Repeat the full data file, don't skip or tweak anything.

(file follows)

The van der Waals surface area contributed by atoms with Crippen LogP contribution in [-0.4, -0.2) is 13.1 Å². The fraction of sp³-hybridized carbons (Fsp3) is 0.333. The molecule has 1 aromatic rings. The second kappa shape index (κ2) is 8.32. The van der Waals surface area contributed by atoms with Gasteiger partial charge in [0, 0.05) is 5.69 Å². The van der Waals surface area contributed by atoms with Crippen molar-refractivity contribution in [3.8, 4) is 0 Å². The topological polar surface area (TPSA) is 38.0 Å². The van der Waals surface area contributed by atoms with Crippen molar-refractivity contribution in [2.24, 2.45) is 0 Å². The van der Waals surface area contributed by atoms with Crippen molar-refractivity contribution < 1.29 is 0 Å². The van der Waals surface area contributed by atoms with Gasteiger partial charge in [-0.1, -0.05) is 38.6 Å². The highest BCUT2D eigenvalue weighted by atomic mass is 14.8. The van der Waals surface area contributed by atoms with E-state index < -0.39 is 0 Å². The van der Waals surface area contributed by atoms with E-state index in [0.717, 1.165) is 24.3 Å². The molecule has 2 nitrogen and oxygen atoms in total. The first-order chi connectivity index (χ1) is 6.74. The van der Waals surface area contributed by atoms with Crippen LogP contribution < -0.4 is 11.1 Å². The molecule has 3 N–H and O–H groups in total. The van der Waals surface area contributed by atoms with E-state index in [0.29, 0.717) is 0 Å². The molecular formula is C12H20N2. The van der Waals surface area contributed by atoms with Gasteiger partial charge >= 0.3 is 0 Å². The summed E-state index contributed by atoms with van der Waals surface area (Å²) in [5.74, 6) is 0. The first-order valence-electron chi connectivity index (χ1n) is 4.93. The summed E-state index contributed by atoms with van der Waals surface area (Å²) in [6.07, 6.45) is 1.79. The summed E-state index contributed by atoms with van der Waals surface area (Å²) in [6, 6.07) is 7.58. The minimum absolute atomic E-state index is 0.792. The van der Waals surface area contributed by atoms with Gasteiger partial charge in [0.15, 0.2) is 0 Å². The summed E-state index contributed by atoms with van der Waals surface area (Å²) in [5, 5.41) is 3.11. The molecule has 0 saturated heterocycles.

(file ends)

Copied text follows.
The van der Waals surface area contributed by atoms with Crippen LogP contribution in [-0.4, -0.2) is 13.1 Å². The fraction of sp³-hybridized carbons (Fsp3) is 0.333. The molecule has 1 aromatic rings. The second kappa shape index (κ2) is 8.32. The van der Waals surface area contributed by atoms with Gasteiger partial charge in [0, 0.05) is 5.69 Å². The van der Waals surface area contributed by atoms with Crippen molar-refractivity contribution in [3.8, 4) is 0 Å². The topological polar surface area (TPSA) is 38.0 Å². The van der Waals surface area contributed by atoms with Crippen molar-refractivity contribution in [2.24, 2.45) is 0 Å². The van der Waals surface area contributed by atoms with Crippen molar-refractivity contribution < 1.29 is 0 Å². The van der Waals surface area contributed by atoms with Gasteiger partial charge in [-0.1, -0.05) is 38.6 Å². The highest BCUT2D eigenvalue weighted by atomic mass is 14.8. The van der Waals surface area contributed by atoms with E-state index < -0.39 is 0 Å². The van der Waals surface area contributed by atoms with E-state index in [0.717, 1.165) is 24.3 Å². The molecule has 2 nitrogen and oxygen atoms in total. The first-order chi connectivity index (χ1) is 6.74. The van der Waals surface area contributed by atoms with Crippen LogP contribution < -0.4 is 11.1 Å². The molecule has 3 N–H and O–H groups in total. The van der Waals surface area contributed by atoms with E-state index in [0.29, 0.717) is 0 Å². The molecular formula is C12H20N2. The van der Waals surface area contributed by atoms with Gasteiger partial charge >= 0.3 is 0 Å². The summed E-state index contributed by atoms with van der Waals surface area (Å²) in [5.74, 6) is 0. The first-order valence-electron chi connectivity index (χ1n) is 4.93. The summed E-state index contributed by atoms with van der Waals surface area (Å²) in [6.07, 6.45) is 1.79. The summed E-state index contributed by atoms with van der Waals surface area (Å²) in [6, 6.07) is 7.58. The minimum absolute atomic E-state index is 0.792. The van der Waals surface area contributed by atoms with Gasteiger partial charge in [0.15, 0.2) is 0 Å². The summed E-state index contributed by atoms with van der Waals surface area (Å²) in [5, 5.41) is 3.11. The molecule has 0 saturated heterocycles.